As a little 10 year old musical comedy queen, I would practice kick stepping my way down the staircase at our house as my imaginary chorus sang my character’s name (I think sometimes they were actually just singing-Steve!). My parents had just been presented me with the Original Broadway Cast album Hello, Dolly! & I was having a difficult time recovering from the excitement of such infectious tunes. These hummable songs personified the “show tune”. They were tuneful, optimistic, & deceptively simple songs. I had been raised on Lerner & Lowe & Rodgers & Hammerstein, but this new guy was really getting to me. I didn’t know it in 1964, but Jerry Herman would be providing me with a musical number for descending a staircase for the next 4 decades.
Jerry Herman, who writes the music & lyrics, produced super successful & contagious tunes for the musicals: Hello, Dolly!, Mame, Dear World, Mack & Mable, & La Cage Aux Folles.
In these musicals our misunderstood leading lady would introduce a song early in the first act that stated her life philosophy: I Put My Hand In There, It’s Today, Each Tomorrow Morning, Look What Happened To Mabel, & A Little More Mascara.
The first act would end in her big soliloquy, where our heroine lifts her own spirits: Before The Parade Passes By, If He Walked Into My Life Today, I Don’t Want To Know, or I Am What I Am.
That brings us to the big “staircase” number, when the chorus celebrates how their lives have been changed by the mere presence of this woman with the title songs from Dolly & Mame, When Mabel Comes In The Room, One Person, & The Best Of Times. The song- One from A Chorus Line is a parody & homage to these songs.
Despite the formula, these shows & their wonderful & skillful songs make for superior theatre experiences. Some were super hits & others became cult favorites. Herman is the only songwriter to have 3 musical on Broadway at the same time. Many of his compositions have become pop standards. Louis Armstrong’s version of Hello, Dolly! outsold The Beatles in 1964. The movie versions of Hello, Dolly! & Mame are considered, by most fan of musical theatre, to be duds, but as a very young man I was thrilled by the film of Hello, Dolly! & saw it about 20 times. I still love Barbra (decades too young for the role) as Mae West as Dolly Levi. I was very touched that Wall-E discovered emotions from a dilapidated 20th century tape containing a loop of Put On Your Sunday Clothes.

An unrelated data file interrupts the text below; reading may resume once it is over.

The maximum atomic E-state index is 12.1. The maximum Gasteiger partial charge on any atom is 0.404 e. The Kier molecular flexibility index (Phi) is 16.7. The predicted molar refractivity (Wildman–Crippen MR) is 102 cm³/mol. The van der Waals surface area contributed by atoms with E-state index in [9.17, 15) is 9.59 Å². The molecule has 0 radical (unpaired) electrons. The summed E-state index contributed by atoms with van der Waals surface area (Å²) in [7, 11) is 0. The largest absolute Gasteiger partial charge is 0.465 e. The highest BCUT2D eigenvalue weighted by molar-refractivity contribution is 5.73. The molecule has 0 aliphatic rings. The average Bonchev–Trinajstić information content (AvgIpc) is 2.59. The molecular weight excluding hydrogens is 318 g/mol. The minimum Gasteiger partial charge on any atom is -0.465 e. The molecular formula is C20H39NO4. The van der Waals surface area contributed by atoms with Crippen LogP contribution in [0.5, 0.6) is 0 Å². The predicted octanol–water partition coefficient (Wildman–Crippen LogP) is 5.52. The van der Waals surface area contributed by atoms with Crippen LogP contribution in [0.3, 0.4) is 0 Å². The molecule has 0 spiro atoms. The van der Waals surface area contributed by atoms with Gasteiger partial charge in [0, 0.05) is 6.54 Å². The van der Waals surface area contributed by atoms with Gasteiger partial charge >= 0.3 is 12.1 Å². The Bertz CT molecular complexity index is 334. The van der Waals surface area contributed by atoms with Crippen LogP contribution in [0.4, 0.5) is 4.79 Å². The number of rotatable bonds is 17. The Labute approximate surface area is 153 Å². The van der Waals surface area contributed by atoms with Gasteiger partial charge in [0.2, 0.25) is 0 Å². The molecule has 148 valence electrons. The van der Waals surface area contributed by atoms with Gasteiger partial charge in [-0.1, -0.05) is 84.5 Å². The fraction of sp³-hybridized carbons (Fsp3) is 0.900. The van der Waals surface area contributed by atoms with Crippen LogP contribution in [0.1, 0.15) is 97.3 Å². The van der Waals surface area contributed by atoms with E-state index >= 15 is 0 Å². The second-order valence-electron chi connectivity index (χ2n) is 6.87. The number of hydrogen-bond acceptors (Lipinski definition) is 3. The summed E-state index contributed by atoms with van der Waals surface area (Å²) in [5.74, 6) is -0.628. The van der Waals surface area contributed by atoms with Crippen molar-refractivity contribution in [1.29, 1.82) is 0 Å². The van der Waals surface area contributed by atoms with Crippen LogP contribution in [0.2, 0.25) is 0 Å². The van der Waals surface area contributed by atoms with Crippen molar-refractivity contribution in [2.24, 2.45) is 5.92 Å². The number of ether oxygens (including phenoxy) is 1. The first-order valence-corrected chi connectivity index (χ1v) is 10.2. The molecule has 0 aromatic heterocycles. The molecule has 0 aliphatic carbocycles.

Herman has stated that he will no longer be writing for the theatre:
“I think my style of musical has come and was very, very good to me, but is gone now. I think it's better to know when to leave than to end up with two or three shows that didn't make it. I left at my height."
Herman has long been openly gay, & was diagnosed as HIV-positive in 1985. He is one of the fortunate ones who survived to see experimental drug therapies take hold & is still, as he turns 81 years old today, as one of his lyrics proclaims, “alive & well & thriving.”
Herman’s 1983 musical- La Cage Aux Folles was a critical & commercial smash, & also a political & social turning point. Never before had a pair men held hands in a musical, or sung a love ballad to one another.
George Hearn’s star turn as Za Za, belting out what is probably the most dramatic Act One closer of all time- I Am What I Am, is a forceful call for dignity & acceptance, a surpassingly stalwart statement in the first days of HIV from a composer/lyricist who declared all along that he wanted only to entertain people.
I had the good fortunate to play Horace Vandergelder in Hello, Dolly! at Seattle Civic Light Opera in the late 1980s & during performances, of course I would close my eyes as the male chorus was singing the title number, & what I was hearing was “Hello, Horace!” or better yet- “Hello, Stephen!” & I was step kick-stepping down that large staircase.